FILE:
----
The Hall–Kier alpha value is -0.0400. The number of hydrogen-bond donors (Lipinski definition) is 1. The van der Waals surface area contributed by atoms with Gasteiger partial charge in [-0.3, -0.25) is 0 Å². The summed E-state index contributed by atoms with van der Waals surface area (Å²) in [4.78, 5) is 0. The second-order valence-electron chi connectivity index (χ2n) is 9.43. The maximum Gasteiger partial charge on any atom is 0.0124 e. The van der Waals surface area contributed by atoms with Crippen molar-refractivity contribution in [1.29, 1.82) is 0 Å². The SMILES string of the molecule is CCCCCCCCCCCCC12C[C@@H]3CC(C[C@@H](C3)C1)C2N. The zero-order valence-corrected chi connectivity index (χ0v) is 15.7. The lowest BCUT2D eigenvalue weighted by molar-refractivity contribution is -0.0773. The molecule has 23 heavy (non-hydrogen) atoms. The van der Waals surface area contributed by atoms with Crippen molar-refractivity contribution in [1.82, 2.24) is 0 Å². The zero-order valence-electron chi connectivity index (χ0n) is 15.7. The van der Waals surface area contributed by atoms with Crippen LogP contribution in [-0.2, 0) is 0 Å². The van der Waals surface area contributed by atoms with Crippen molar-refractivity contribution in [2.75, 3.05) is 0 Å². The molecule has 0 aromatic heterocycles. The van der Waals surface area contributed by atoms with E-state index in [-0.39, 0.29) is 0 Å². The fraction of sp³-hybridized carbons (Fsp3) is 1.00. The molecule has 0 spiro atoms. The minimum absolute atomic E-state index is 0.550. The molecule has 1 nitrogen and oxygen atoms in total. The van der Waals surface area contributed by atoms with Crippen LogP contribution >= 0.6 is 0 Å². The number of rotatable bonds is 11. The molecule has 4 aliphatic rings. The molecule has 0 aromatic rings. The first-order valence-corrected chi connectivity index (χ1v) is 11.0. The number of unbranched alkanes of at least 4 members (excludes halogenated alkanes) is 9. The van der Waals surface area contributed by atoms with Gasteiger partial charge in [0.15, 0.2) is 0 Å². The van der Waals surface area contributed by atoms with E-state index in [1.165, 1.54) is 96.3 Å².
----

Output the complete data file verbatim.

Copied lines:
The Hall–Kier alpha value is -0.0400. The number of hydrogen-bond donors (Lipinski definition) is 1. The van der Waals surface area contributed by atoms with Gasteiger partial charge in [-0.3, -0.25) is 0 Å². The summed E-state index contributed by atoms with van der Waals surface area (Å²) in [4.78, 5) is 0. The second-order valence-electron chi connectivity index (χ2n) is 9.43. The maximum Gasteiger partial charge on any atom is 0.0124 e. The van der Waals surface area contributed by atoms with Crippen molar-refractivity contribution in [1.29, 1.82) is 0 Å². The SMILES string of the molecule is CCCCCCCCCCCCC12C[C@@H]3CC(C[C@@H](C3)C1)C2N. The zero-order valence-corrected chi connectivity index (χ0v) is 15.7. The lowest BCUT2D eigenvalue weighted by molar-refractivity contribution is -0.0773. The molecule has 23 heavy (non-hydrogen) atoms. The van der Waals surface area contributed by atoms with Crippen molar-refractivity contribution in [1.82, 2.24) is 0 Å². The zero-order valence-electron chi connectivity index (χ0n) is 15.7. The van der Waals surface area contributed by atoms with Crippen LogP contribution in [-0.2, 0) is 0 Å². The van der Waals surface area contributed by atoms with Crippen molar-refractivity contribution in [2.75, 3.05) is 0 Å². The molecule has 0 aromatic heterocycles. The van der Waals surface area contributed by atoms with E-state index in [-0.39, 0.29) is 0 Å². The fraction of sp³-hybridized carbons (Fsp3) is 1.00. The molecule has 0 spiro atoms. The minimum absolute atomic E-state index is 0.550. The molecule has 1 nitrogen and oxygen atoms in total. The van der Waals surface area contributed by atoms with Crippen LogP contribution >= 0.6 is 0 Å². The number of rotatable bonds is 11. The molecule has 4 aliphatic rings. The molecule has 0 aromatic rings. The first-order valence-corrected chi connectivity index (χ1v) is 11.0. The number of unbranched alkanes of at least 4 members (excludes halogenated alkanes) is 9. The van der Waals surface area contributed by atoms with Gasteiger partial charge in [0.15, 0.2) is 0 Å². The van der Waals surface area contributed by atoms with E-state index in [1.165, 1.54) is 96.3 Å².